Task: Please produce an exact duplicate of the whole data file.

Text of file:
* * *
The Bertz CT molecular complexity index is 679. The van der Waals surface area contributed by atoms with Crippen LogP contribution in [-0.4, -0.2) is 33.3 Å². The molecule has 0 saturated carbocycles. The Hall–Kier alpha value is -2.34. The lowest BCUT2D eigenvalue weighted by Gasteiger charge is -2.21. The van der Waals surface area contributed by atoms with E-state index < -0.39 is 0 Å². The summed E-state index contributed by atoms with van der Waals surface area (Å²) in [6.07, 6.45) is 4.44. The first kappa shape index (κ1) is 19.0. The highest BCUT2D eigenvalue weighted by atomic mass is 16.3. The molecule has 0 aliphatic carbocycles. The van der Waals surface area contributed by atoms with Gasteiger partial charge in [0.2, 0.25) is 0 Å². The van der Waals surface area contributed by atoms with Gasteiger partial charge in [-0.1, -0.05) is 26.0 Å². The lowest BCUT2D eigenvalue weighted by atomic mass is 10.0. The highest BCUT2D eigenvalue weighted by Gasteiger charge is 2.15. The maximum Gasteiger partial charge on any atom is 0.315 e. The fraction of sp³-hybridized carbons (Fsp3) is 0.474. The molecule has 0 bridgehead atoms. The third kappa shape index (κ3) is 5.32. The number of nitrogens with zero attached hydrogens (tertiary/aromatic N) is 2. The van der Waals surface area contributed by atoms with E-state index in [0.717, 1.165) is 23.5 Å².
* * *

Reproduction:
The Bertz CT molecular complexity index is 679. The van der Waals surface area contributed by atoms with Crippen LogP contribution in [-0.4, -0.2) is 33.3 Å². The molecule has 0 saturated carbocycles. The Hall–Kier alpha value is -2.34. The lowest BCUT2D eigenvalue weighted by Gasteiger charge is -2.21. The van der Waals surface area contributed by atoms with E-state index < -0.39 is 0 Å². The summed E-state index contributed by atoms with van der Waals surface area (Å²) in [6.07, 6.45) is 4.44. The first kappa shape index (κ1) is 19.0. The highest BCUT2D eigenvalue weighted by atomic mass is 16.3. The molecule has 0 aliphatic carbocycles. The van der Waals surface area contributed by atoms with Gasteiger partial charge in [0.2, 0.25) is 0 Å². The van der Waals surface area contributed by atoms with Gasteiger partial charge in [-0.1, -0.05) is 26.0 Å². The lowest BCUT2D eigenvalue weighted by atomic mass is 10.0. The highest BCUT2D eigenvalue weighted by Gasteiger charge is 2.15. The maximum Gasteiger partial charge on any atom is 0.315 e. The fraction of sp³-hybridized carbons (Fsp3) is 0.474. The molecule has 0 bridgehead atoms. The third kappa shape index (κ3) is 5.32. The number of nitrogens with zero attached hydrogens (tertiary/aromatic N) is 2. The van der Waals surface area contributed by atoms with E-state index in [0.717, 1.165) is 23.5 Å².